Towards the Seder’s conclusion, there is a universally accepted tradition to open the door and pour a cup of wine for Eliyahu HaNavi, traditionally recognized as the harbinger of redemption and salvation in general, and Mashiach in particular. Customarily, this is an honor bestowed on an elder, or perhaps someone who is sick or needs to get married.
Taking the legend of Eliyahu HaNavi at face value, it’s not hard to understand why we might want the herald of redemption to visit our Seder. But while all the Seder’s gestures and rituals are laden with meaning, no-one seriously thinks that Eliyahu uses the front door to attend!
So why do we open the door?
The Midrash imagines God telling us that if we open up an opening the size of the eye of a needle, God will expand our efforts into an opening the size of a hall. R’ Shlomo Farhi suggests that if God asks us to open up all year round and remove the boundaries and impediments holding us back, then the magic of Pesach is that we don’t even have to do that! The Chag is called Passover because God passes over boundaries – וּפָסַחְתִּי. In other words, the door is open; we just need to show up!
But there might be something else to it as well.
The Seder prominently features four cups of wine that mark our redemption, and Eliyahu has the honor of the fifth cup for redemptions yet to come. But what that means then is that the Seder’s theme isn’t solely about celebrating past redemption; it’s also fundamentally about hope – proactively anticipating redemption, looking for it, and seeking it out.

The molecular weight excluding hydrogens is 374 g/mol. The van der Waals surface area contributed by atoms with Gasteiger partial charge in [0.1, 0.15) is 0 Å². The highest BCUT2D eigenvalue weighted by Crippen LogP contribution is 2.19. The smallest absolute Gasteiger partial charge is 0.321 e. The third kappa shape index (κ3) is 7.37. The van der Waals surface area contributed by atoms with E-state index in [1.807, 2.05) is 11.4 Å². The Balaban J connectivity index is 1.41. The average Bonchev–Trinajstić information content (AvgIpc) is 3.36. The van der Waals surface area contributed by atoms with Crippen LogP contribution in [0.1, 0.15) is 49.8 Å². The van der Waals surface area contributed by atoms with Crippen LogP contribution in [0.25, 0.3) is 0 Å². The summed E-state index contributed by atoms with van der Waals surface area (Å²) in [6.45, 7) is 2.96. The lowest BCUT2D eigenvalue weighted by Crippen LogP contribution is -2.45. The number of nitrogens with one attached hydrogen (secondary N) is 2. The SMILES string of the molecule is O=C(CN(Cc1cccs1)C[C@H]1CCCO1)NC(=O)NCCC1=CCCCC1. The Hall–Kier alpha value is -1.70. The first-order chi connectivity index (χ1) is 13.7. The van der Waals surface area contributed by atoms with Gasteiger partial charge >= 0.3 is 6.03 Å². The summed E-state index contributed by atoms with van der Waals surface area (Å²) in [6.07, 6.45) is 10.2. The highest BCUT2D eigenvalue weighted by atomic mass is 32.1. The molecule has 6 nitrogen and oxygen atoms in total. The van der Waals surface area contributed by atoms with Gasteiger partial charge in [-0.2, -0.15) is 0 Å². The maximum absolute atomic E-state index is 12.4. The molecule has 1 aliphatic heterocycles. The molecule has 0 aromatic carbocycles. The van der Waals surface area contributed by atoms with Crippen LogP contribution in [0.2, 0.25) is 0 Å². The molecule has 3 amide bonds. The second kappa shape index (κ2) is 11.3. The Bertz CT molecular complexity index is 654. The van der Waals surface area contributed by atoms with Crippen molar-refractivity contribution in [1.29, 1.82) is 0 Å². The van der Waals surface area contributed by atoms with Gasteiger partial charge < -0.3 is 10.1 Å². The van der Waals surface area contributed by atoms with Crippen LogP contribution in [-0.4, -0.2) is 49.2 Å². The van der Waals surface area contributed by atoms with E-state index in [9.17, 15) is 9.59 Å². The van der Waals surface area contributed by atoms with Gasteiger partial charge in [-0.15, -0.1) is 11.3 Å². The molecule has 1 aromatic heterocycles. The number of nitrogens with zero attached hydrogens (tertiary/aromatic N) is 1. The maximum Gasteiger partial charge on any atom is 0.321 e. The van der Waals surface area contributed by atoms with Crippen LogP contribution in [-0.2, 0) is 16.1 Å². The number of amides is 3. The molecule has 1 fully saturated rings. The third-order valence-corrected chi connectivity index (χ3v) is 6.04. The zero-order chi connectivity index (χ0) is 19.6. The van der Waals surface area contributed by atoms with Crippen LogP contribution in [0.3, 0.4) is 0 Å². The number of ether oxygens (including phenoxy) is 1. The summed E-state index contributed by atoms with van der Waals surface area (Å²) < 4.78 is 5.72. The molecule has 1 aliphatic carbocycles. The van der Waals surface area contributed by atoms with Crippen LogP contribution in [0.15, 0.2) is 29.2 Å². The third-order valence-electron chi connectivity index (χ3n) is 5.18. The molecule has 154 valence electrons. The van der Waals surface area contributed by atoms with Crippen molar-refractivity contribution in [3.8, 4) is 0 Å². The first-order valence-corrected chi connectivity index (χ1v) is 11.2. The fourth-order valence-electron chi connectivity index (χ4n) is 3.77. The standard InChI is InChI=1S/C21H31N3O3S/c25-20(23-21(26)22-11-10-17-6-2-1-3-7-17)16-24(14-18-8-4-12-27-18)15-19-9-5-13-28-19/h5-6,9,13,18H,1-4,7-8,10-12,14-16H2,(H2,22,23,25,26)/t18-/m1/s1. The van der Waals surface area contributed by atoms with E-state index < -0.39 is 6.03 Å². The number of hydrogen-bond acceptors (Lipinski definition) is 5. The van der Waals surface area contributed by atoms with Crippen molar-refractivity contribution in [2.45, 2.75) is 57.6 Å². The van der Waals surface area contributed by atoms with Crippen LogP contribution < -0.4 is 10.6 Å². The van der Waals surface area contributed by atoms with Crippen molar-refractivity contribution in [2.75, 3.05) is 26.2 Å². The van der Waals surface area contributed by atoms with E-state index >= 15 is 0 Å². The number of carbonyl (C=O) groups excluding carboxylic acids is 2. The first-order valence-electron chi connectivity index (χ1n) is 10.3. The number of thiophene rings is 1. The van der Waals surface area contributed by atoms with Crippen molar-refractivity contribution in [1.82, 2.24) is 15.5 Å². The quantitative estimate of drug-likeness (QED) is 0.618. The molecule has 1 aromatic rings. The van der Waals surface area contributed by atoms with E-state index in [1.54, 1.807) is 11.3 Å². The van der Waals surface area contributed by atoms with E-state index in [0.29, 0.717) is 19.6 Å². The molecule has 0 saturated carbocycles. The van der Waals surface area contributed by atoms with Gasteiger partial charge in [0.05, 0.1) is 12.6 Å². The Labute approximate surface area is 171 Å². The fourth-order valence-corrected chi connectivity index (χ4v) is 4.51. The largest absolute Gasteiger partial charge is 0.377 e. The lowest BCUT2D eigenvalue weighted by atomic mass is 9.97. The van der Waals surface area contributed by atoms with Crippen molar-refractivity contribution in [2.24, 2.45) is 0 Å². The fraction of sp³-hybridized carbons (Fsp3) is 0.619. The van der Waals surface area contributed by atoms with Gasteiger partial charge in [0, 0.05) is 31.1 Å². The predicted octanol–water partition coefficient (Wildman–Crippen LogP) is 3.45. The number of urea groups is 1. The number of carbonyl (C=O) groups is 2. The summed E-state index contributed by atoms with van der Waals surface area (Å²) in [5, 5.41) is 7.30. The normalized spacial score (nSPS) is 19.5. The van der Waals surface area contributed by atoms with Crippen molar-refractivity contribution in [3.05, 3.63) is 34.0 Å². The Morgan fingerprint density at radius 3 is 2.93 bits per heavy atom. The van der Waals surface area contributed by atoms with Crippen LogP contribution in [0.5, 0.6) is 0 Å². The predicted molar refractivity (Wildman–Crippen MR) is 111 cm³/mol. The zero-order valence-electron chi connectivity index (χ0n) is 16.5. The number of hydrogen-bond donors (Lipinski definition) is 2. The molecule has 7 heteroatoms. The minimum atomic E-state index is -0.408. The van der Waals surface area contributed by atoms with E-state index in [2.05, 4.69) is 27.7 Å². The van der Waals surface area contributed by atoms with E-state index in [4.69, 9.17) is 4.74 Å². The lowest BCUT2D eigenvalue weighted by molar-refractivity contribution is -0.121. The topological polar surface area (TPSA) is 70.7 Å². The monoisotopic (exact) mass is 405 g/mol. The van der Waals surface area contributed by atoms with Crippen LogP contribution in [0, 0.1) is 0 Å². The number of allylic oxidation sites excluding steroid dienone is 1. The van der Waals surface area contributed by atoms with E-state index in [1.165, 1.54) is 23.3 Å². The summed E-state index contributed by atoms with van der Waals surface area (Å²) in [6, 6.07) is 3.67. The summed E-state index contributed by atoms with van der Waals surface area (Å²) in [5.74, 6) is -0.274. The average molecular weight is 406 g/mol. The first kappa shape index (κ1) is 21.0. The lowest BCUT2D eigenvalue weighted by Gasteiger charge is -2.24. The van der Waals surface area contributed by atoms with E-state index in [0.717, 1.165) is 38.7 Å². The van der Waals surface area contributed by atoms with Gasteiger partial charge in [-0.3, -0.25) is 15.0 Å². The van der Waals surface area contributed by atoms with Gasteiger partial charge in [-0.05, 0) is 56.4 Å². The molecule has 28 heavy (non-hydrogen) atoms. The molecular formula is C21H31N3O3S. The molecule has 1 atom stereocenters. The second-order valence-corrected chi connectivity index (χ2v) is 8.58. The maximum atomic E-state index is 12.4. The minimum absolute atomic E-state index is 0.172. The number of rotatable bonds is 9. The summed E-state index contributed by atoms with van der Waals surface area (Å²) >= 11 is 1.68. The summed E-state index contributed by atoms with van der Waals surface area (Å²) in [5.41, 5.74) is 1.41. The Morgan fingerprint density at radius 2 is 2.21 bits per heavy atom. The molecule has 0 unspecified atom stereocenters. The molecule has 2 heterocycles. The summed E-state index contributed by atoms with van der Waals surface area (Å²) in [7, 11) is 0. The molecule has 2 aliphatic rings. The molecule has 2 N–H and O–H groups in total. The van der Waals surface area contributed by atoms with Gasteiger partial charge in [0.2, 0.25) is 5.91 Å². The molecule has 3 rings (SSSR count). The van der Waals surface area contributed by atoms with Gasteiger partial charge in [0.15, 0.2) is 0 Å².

We open the Haggadah reading with an open invitation to all to join our Seder, closing with the wish to merit another next Seder in Israel – כָּל דִכְפִין יֵיתֵי וְיֵיכֹל, כָּל דִצְרִיךְ יֵיתֵי וְיִפְסַח. הָשַּׁתָּא הָכָא, לְשָׁנָה הַבָּאָה בְּאַרְעָא דְיִשְׂרָאֵל. In other words, while we’re celebrating a partial redemption while still in exile, we are inviting everyone to share in our hope as well.
The Yerushalmi tells of two sages traveling through the night. As the sun slowly broke over the horizon, expelling the darkness that had defined their long and lonely journey, a sage commented that redemption looks exactly the same. There’s a long period of darkness, but then suddenly, there’s just a glimmer of brightness, then a faint ray of light, until the sun finally peeks over the horizon, and before long, it’s a bright new day, and darkness is banished for good.
Centuries of trauma in Egypt decisively ended in exactly this way. The very first Seder night was the night God struck the Egyptian firstborn while the Jewish People were locked in their homes – לֹא תֵצְאוּ אִישׁ מִפֶּתַח־בֵּיתוֹ עַד־בֹּקֶר. But when morning came, a new era had dawned with it. The Sfas Emes reminds us that our exile and our troubles are similarly only until dawn comes for us – עַד־בֹּקֶר.
So in a sense, maybe that’s the promise embodied by Eliyahu HaNavi, the eternal symbol of hope. Perhaps we’re not opening the door for Eliyahu HaNavi at all; he probably doesn’t use doors. But maybe, like those sages and so many others who have come before us, we open the door for a hopeful and yearning look for the early light. The imagery of the custom for an elder or a person in distress opening the door is powerful and moving; this person is actively looking for the first glimmer of light, still holding onto hope.
Our ancestors held on to hope in far worse circumstances, and we can too. Dawn’s early light always came for them eventually, and it’s coming for us too.
You just have to open the door.